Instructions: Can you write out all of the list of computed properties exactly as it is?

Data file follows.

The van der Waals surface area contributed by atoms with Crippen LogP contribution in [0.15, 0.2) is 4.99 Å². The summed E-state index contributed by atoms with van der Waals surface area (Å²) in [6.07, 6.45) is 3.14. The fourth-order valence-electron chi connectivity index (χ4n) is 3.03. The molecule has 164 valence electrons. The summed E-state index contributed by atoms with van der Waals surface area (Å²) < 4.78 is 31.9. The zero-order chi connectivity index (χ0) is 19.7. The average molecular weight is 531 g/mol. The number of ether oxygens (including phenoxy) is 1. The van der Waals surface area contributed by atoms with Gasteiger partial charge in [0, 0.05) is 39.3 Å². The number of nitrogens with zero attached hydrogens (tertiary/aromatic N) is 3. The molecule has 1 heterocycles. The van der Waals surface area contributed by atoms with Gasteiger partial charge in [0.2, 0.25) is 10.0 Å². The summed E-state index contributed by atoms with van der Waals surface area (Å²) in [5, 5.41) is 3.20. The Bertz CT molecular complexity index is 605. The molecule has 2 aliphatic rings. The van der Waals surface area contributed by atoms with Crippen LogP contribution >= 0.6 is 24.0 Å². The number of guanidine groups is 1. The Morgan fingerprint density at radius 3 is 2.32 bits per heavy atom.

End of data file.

The van der Waals surface area contributed by atoms with Crippen LogP contribution in [0.15, 0.2) is 4.99 Å². The summed E-state index contributed by atoms with van der Waals surface area (Å²) in [6.07, 6.45) is 3.14. The fourth-order valence-electron chi connectivity index (χ4n) is 3.03. The molecule has 164 valence electrons. The summed E-state index contributed by atoms with van der Waals surface area (Å²) < 4.78 is 31.9. The zero-order chi connectivity index (χ0) is 19.7. The average molecular weight is 531 g/mol. The number of ether oxygens (including phenoxy) is 1. The van der Waals surface area contributed by atoms with Gasteiger partial charge in [0, 0.05) is 39.3 Å². The number of nitrogens with zero attached hydrogens (tertiary/aromatic N) is 3. The molecule has 1 heterocycles. The van der Waals surface area contributed by atoms with Gasteiger partial charge in [0.2, 0.25) is 10.0 Å². The summed E-state index contributed by atoms with van der Waals surface area (Å²) in [5, 5.41) is 3.20. The Bertz CT molecular complexity index is 605. The molecule has 2 aliphatic rings. The van der Waals surface area contributed by atoms with Crippen LogP contribution >= 0.6 is 24.0 Å². The number of guanidine groups is 1. The Morgan fingerprint density at radius 3 is 2.32 bits per heavy atom.